Tuesday, February 20, 2018

Stupid Lives Matter


Enormously strong central performances and occasional bouts of directorial excellence manage to weld together a bunch of mismatched parts into something that sometimes almost feels like a coherent whole; and, as easy as it is to talk shit about everything wrong about it (for there's a lot, and, boy, is it easy to talk about it), it's not possible to quite deny its finer qualities, either.

Written and directed by Martin McDonagh
With Frances McDormand (Mildred Hayes), Caleb Landry Jones (Red Welby), Abbie Cornish (Anne Willoughby), Sam Rockwell (Officer Jason Dixon), and Woody Harrelson (Chief Bill Willoughby)

Spoiler alert: moderate

Semi-famous playwright, three-time feature film director, and blatant foreigner Martin McDonagh begins his newest movie with a gesture that teaches you how to watch it.  You probably think I mean that brief, elegaic montage of the dilapidated billboards which shall be so important to the story, standing sadly like ruins in the morning mist.  I don't.  I mean that title card that slams down on this montage just a few seconds later, reading Three Billboards outside Ebbing, Missouri, with that exact same, abjectly disgusting typography—upper-case B, lower-case o, like it couldn't quite decide on what its stylization ought to be, which is somehow appropriate—and what I mean by "McDonagh is teaching you how to watch his movie" is that, every third scene or so, it's going to go completely, utterly wrong, until eventually it just gets fucking stuck there.

It sounds supremely intriguing on paper, though: the film concerns itself with the grief of Mildred Hayes, and, with seven months gone since the torturous murder of her daughter, and with neither an arrest nor even a lead to hang any hope on, Mildred takes her fury out on the dying police chief she blames for the investigation's failure, doing so in the very specific form of three ancient, decaying billboards on a little-used road outside the city limits, rented out and renovated to state, in twenty foot high black letters on a red background, "RAPED WHILE DYING," "AND STILL NO ARRESTS," "HOW COME, CHIEF WILLOUGHBY?"  Presumably, if she'd had four billboards, the last one would've read, "AND I HOPE THE CANCER HURTS."  Thus, with the impotent wailing of a mother who's lost her child, a daisy-chain of rage and recrimination begins, traveling from one end of this small town and back, and, of course, always in increasingly implausible ways.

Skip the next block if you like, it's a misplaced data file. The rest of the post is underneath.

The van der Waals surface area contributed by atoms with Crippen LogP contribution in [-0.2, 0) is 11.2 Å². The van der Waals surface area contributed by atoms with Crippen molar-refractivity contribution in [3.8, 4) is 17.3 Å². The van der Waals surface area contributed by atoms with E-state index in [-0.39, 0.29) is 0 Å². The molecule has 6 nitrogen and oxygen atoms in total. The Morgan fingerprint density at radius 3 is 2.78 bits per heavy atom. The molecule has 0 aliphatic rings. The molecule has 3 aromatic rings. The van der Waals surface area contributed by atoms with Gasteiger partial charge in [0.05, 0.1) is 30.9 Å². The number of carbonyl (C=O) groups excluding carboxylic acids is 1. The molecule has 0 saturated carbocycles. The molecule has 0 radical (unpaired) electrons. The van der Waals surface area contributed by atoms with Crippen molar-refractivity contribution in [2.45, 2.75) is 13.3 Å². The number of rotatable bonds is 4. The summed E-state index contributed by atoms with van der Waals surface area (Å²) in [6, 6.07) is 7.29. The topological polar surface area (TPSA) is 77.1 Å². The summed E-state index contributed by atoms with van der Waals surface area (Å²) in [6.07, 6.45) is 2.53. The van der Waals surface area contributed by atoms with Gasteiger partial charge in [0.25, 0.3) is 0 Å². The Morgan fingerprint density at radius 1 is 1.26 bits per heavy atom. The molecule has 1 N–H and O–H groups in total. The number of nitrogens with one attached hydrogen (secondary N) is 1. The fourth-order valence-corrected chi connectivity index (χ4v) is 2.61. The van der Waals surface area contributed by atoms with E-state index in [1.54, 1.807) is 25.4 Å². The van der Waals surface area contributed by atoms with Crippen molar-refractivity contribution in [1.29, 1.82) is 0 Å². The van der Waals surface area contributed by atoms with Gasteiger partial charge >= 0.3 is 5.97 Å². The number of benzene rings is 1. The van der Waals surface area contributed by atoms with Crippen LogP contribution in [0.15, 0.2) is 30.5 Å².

To state the brazenly obvious: Three Billboards is a more-or-less conscious attempt To Do A Coen, right down to the participation of Frances McDormand and the Red State setting of the piece, and coming complete with the caricatured exaggeration of character and place that makes any typical Coen Bros. movie what it is.  (It also has a score by the Coens' frequent composer Carter Burwell; but since Burwell's been with McDonagh through both his first film, In Bruges, and his second, Seven Psychopaths, I guess this doesn't count as Doing A Coen on purpose.)

But when the Coens exaggerate and extrapolate, and God knows they do, they still seem like they have any idea what it is they're exaggerating and extrapolating fromThree Billboards may only make a few really big asks, but it makes an awful lot of small ones, and there's routinely an offness to the details of the thing: like the "betwixt" McDonagh throws into a normal business conversation, under the mistaken impression this is a Southernism, or like that lurchingly sudden mid-film reveal that our Show Me State protagonist is one of those rare Lost Caucasian Catholics of Missouri, just in time for our (Irish expat) writer-director to deliver, through her mouth, a wrathful screed against the Church that (as it so happens) also doubles as a handy little metaphor for the complicity of every cop in America with every crime committed by all the rest. Not a bad scene, in fact, although it is a forced one, which is somewhat typical of Three Billboards' approach.